When Jay Oliva is directing, you know you're going to get some exciting action sequences. The choreography -- especially during the final fight between Batman and Talon -- is thrilling and there's plenty of amusing shots. The debut fight with the Talons is downright vicious and watching Batman do everything he can against seemingly impossible odds is a blast; I loved seeing Bruce use different pieces of equipment throughout his fight. It's great to see they just didn't have him to go hand-to-hand the whole time since that would have been totally foolish. Dick Grayon fans will probably feel disappointed by the hero's role, but there's a handful of seconds in there of the agile dude unleashing and it's terrific. Short and sweet sure beats nothing at all, right? The crowded battle is a lot of fun and offers a nice amount of variety. From displays of technique to various gear to a spiffy armor that's taken out in such an unexpected way, the big conflict is a really good time. Plus, even Alfred gets in on the chaos. It's nothing spectacular, but it's still pretty entertaining seeing the guy take part.

There's some great melee combat and fun madness in here, but I do have a criticism: the handling of Damian's capabilities in fights. I don't mind making him formidable -- he should be -- but it'll take some serious plot devices for him to give some iconic characters trouble, and the way he took advantage of them didn't really feel justified. I know it's made clear he'd lose against Bruce in an all-out fight, but the fact he's giving him that much trouble without any other factors playing a role is a little baffling. I can't help but feel like Grayson fans will also feel disappointed. It would have been cool if that brawl concluded the same way as Damian's first violent fight with Tim; that way it isn't downplaying Grayson and still gives Damian credit. I also wish Damian's impressive intellect played a bigger role.

As for the performances, I have to say Jason O'Mara has grown on me. I won't say he's my favorite Batman, but I do believe he's come a long way since Justice League: War. Even when enraged or upset, he gives Bruce a more controlled tone, and I think that's fitting for such a brilliant character. Stuart Allan's perfectly fine as Damian and Jeremy Sisto delivers as Talon, yet the real treat is Kevin Conroy returning to the Wayne family. He doesn't have many lines, but making him voice Bruce's father, Thomas, was a nice dose of fan service. I know we've seen the death of Bruce's parents a gazillion times now, but it's appropriate for this story. Thankfully, it doesn't drag out the scene of his parents being gunned down and instead focuses primarily on the follow-up.
I do have some minor and personal criticisms -- many of them really aren't even worth noting -- but one that I do want to mention takes place early on in the movie. It's a minor spoiler, so skip to the next paragraph if you don't want even a tiny part potentially ruined. If we're dealing with the world's greatest detective, it's tough to believe his reaction when he first sees Damian and Dollmaker out in the snow. If Robin's weapon had blood on it (for example, he could have cut the guy's leg to make the villain trip), the Dark Knight's reaction would be easier to swallow. Instead, I was left feeling like Batman would demand to know what happened instead of immediately blaming his son. I get there's the issue of trust, but after what they went through in Son of Batman and the time they spent together that we haven't seen, it felt like an unnecessarily harsh response. I know the situation was dark and it impacted Damian personally, but it seems like Bruce's interactions with Damian made him surprisingly cold and mean. Even when he's just curious about what his son is reading, he pretty much swipes the book from Damian's hands! I also wish this movie took advantage of some of the story elements that took place towards the end of "Born to Kill," but at the same rate, you have to respect them for doing their own thing with these two story arcs. Oh, and I thought having the owl carrying a bat was a little too blunt. But hey, that's like, a few seconds out of the whole movie. No biggie.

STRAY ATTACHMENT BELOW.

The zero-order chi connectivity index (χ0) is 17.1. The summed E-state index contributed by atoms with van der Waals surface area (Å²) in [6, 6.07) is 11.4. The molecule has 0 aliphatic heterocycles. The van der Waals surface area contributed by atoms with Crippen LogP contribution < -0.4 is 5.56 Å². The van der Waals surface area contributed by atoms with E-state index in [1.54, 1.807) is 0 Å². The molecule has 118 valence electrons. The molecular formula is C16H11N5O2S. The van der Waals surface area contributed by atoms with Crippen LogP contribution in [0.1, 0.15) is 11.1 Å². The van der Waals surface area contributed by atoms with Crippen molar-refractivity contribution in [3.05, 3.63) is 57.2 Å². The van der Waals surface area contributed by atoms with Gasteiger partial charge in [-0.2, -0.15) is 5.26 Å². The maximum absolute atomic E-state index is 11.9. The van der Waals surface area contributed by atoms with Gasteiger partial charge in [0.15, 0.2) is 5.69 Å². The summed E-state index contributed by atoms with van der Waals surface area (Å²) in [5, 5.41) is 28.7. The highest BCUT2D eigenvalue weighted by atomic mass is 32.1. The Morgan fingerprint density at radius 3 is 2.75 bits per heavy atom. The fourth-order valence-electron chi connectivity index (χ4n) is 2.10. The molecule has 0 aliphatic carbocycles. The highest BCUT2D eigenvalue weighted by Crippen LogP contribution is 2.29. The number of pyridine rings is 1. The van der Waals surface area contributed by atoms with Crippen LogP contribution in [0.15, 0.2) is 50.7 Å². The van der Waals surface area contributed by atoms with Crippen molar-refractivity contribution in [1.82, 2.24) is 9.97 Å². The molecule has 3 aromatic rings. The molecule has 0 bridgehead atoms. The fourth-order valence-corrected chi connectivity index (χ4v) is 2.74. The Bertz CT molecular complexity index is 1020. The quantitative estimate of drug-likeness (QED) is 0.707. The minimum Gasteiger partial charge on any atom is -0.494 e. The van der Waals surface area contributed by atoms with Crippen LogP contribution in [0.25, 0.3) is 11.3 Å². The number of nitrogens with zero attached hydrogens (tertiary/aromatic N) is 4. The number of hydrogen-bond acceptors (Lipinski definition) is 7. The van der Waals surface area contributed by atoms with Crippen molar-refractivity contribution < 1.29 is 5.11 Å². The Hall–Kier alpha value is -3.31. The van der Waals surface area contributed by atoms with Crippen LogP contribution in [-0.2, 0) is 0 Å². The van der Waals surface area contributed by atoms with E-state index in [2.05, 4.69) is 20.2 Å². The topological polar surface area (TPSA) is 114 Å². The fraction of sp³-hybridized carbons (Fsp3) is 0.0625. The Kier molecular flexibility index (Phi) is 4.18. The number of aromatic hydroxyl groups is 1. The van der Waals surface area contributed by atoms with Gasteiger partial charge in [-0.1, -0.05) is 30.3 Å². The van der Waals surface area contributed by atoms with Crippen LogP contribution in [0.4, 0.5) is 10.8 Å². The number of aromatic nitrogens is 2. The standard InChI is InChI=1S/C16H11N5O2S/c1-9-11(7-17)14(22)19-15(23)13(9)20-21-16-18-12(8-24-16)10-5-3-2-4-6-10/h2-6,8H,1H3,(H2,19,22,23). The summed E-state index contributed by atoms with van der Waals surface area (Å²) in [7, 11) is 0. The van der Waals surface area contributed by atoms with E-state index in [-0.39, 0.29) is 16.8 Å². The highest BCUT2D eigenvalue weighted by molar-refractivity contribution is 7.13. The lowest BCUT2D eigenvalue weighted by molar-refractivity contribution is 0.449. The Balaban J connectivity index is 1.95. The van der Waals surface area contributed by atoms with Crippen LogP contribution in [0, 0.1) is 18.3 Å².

I know some of you weren't the biggest fans of Son of Batman and Justice League: Throne of Atlantis. Those experiences may have you feeling uninterested in this latest feature and honestly, I wouldn't blame you for feeling that way. I didn't love those two features, either. However, I'm here to tell you that you really shouldn't let those two movies prevent you from watching this one. Batman vs. Robin is pretty awesome and it's definitely worthy of a purchase. While those previous movies disappointed because of lackluster villains or very generic story beats, this one thrives because it has a solid balance of character insight, a fleshed-out bad guy, and excellent action sequences. Batman: Assault on Arkham is still my favorite post-Justice League: The Flashpoint Paradox animated movie, but this one absolutely takes second place. Even if you're not a fan of the story, the action is pretty much guaranteed to win you over. (Unless you hate Damian, that is.) Here's hoping the next Batman movie -- you know, if we do get another one -- is every bit as good as this one. And if we do get one, I'm still hoping for "Hush" or maybe even "Knightfall" as a two-parter. A man can dream, yeah?

Oh, and just so you know, there unfortunately isn't a credits scene. Bummer, right? But hey, at least Justice League: Gods and Monsters looks cool. Bruce Timm for the win!